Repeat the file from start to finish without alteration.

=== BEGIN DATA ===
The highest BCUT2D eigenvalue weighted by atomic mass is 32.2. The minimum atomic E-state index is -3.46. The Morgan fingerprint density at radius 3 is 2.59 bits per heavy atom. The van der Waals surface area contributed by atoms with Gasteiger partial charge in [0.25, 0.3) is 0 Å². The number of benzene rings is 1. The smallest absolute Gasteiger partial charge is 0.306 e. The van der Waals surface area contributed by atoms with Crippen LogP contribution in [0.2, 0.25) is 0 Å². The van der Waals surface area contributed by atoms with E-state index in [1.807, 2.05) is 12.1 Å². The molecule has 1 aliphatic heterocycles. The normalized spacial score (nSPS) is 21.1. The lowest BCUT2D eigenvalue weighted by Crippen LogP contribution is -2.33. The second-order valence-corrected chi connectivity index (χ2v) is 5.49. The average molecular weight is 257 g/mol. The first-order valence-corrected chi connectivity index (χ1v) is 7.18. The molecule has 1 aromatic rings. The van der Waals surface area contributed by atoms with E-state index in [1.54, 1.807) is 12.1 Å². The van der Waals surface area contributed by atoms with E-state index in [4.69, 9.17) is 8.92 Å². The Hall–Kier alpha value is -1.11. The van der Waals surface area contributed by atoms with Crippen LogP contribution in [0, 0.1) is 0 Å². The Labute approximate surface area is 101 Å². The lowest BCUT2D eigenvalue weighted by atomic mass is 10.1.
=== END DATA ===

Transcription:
The highest BCUT2D eigenvalue weighted by atomic mass is 32.2. The minimum atomic E-state index is -3.46. The Morgan fingerprint density at radius 3 is 2.59 bits per heavy atom. The van der Waals surface area contributed by atoms with Gasteiger partial charge in [0.25, 0.3) is 0 Å². The number of benzene rings is 1. The smallest absolute Gasteiger partial charge is 0.306 e. The van der Waals surface area contributed by atoms with Crippen LogP contribution in [0.2, 0.25) is 0 Å². The van der Waals surface area contributed by atoms with E-state index in [1.807, 2.05) is 12.1 Å². The molecule has 1 aliphatic heterocycles. The normalized spacial score (nSPS) is 21.1. The lowest BCUT2D eigenvalue weighted by Crippen LogP contribution is -2.33. The second-order valence-corrected chi connectivity index (χ2v) is 5.49. The average molecular weight is 257 g/mol. The first-order valence-corrected chi connectivity index (χ1v) is 7.18. The molecule has 1 aromatic rings. The van der Waals surface area contributed by atoms with E-state index in [1.54, 1.807) is 12.1 Å². The van der Waals surface area contributed by atoms with E-state index in [4.69, 9.17) is 8.92 Å². The Hall–Kier alpha value is -1.11. The van der Waals surface area contributed by atoms with Crippen LogP contribution in [0, 0.1) is 0 Å². The Labute approximate surface area is 101 Å². The lowest BCUT2D eigenvalue weighted by atomic mass is 10.1.